Half of Top 15 WTA Players Injured — Problem? Nah!
by Richard Vach | October 6th, 2006
  • 10 Comments

In each of the last two years, WTA Tour CEO Larry Scott has described the rash of injuries as a “fluke.” Time to make it three, or at least comment on the women’s state of the game, maybe hold a Women’s State of the Union address.

On Thursday, world No. 1 Amelie Mauresmo pulled out of Stuttgart with a shoulder injury. On Friday Elena Dementieva pulled with a quad strain. Over in Tokyo Friday, Anabel Madina Garrigues and Paola Suarez retired during matches with injuries.

Stuttgart organizers haven’t vented to the media, but they have to be frustrated this week after more than half the Top 15 women, before or during the event, withdrew with injury. More than half the Top 15. You can’t say that enough to have it sink in — more than half the Top 15 are injured.

Kim Clijsters, Justine Henin-Hardenne, Maria Sharapova, Lindsay Davenport, Serena and Venus Williams, now Mauresmo, Demetieva — all injured.

As “flukes” go, this is an fluke epidemic. Time to trade in Sony Ericsson as the sponsor for maybe WebMD, or an ambulance service.

The injury epidemic over the last few years has been hard to pinpoint since there are so many variables, including the technology advances in racquets, heavier balls, a heavier calendar, possible over-training, etc. The WTA Tour for the most part ignoring the problem over the last couple years has been a health sleight that the players are apparently able to put up with. But now the problem is extensively affecting women’s tennis fans on all continents.

This week Stuttgart fans should be thinking refund, if you compare the actual drawsheet to the pre-tournament publicity and the big names that were promised, and sold the majority of the tickets.

Around this time last year, seven of the Top 11 players were sidelined with injuries or illnesses.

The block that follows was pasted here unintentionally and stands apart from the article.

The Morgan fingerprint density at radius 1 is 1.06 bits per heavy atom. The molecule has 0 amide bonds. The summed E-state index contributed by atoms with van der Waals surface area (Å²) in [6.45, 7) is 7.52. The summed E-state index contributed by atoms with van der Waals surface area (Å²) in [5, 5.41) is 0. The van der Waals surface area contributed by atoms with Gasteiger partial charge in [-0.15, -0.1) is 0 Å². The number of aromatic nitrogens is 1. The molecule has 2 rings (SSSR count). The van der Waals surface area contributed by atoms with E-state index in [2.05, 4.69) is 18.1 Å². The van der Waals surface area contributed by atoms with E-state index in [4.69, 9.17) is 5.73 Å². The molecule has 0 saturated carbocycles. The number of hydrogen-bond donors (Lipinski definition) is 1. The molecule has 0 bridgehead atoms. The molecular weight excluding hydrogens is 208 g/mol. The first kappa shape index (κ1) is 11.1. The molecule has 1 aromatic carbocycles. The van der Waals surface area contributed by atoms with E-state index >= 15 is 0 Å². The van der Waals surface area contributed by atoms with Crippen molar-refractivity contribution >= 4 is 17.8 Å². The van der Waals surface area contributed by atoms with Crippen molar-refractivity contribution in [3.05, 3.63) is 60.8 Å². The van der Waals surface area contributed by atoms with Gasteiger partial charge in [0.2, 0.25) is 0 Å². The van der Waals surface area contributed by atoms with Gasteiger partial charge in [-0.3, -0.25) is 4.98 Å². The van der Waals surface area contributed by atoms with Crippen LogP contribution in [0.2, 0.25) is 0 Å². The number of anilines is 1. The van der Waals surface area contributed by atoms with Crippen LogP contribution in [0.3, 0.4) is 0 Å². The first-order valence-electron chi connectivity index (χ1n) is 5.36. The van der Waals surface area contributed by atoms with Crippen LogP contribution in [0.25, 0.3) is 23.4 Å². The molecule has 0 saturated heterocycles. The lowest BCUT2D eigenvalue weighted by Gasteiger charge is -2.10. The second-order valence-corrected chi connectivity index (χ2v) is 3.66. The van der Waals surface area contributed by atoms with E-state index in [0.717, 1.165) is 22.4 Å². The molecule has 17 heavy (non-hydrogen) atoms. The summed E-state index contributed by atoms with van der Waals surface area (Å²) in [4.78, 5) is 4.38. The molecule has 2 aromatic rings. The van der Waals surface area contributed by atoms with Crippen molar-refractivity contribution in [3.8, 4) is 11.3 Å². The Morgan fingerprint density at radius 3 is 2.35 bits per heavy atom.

WTA Tour CEO Larry Scott has held firm that the wave of injuries to the women over the last couple years are just happenstance.

“Injuries are a part of every sport,” Scott told Reuters last year. “It is a bit of a flukish that so many players are injured at the same time and I don’t expect this to happen next summer.”

It’s happened again this summer.

This week, with just about every marquee player except Martina Hingis (who took a three-year injury break) out with injury, can we get a WTA Tour update? Something?

I’d rather hear Larry Scott emerge from his office, murmur “Fluke!” to the media then retreat back into WTA headquarters rather than deal with the deafening silence of ignoring the issue.

This is why tennis is historically such a basement-dwelling, poorly-run, rarely-on-TV sport among the ranks of major organizations such as the NFL, MLB, the NBA, the PGA, etc. — the good of the sport always takes a backseat to cash. The WTA making a serious inquiry into player injuries with an independent panel might come back with results that would effect their bottom line — such as players should play less events (which would be less money for the WTA and tournaments), or that someone should put a rein on racquet technology (less money for racquet manufacturers, who have huge sway), or a re-do of the calendar (big headache and additional money woes).

When the ATP announced the Masters Cup would be moving to Shanghai a couple years ago, some voiced ‘What the hell? And that will help the game…how?’ With roughly a 6-to-12-hour difference from many of the major markets, it is a promotional and TV nightmare. The way it is treated in the U.S. sports market, the Masters Cup may as well not exist. The ATP explained at the time that it was an attempt to grow the game in Asia. In reality, it was the almighty dollar that closed the deal, with the flush Asians putting up the most cash. It simply went to the higest bidder amidst a “This is great for the game!” PR blitz.

New-ish ATP Chairman Etienne de Villiers earlier this week was surprisingly bold in assessing the move of the Masters Cup to Shanghai, which came before he entered the picture.

“It’s essential we bring [the Masters Cup] back to Europe,” de villiers said. “In the past, by necessity rather than by design, we’ve gone to cities where the check has been good and it hasn’t necessarily been the right city for the sport.”

Scott, who came to the WTA Tour from the ATP under former CEO Mark Miles, like Miles is a great politician. And there are times tennis needs great politicians. Scott is trying to bring about a calendar re-vamping so there will be less Tier I and II events and a longer off-season, but the going has been rough, and with many tournaments unwilling to budge on their calendar spots, it may not happen. The ATP announced a plan to change the men’s calendar by 2008, then abandoned the plan as too difficult. Change is hard, especially when someone somewhere is going to lose money.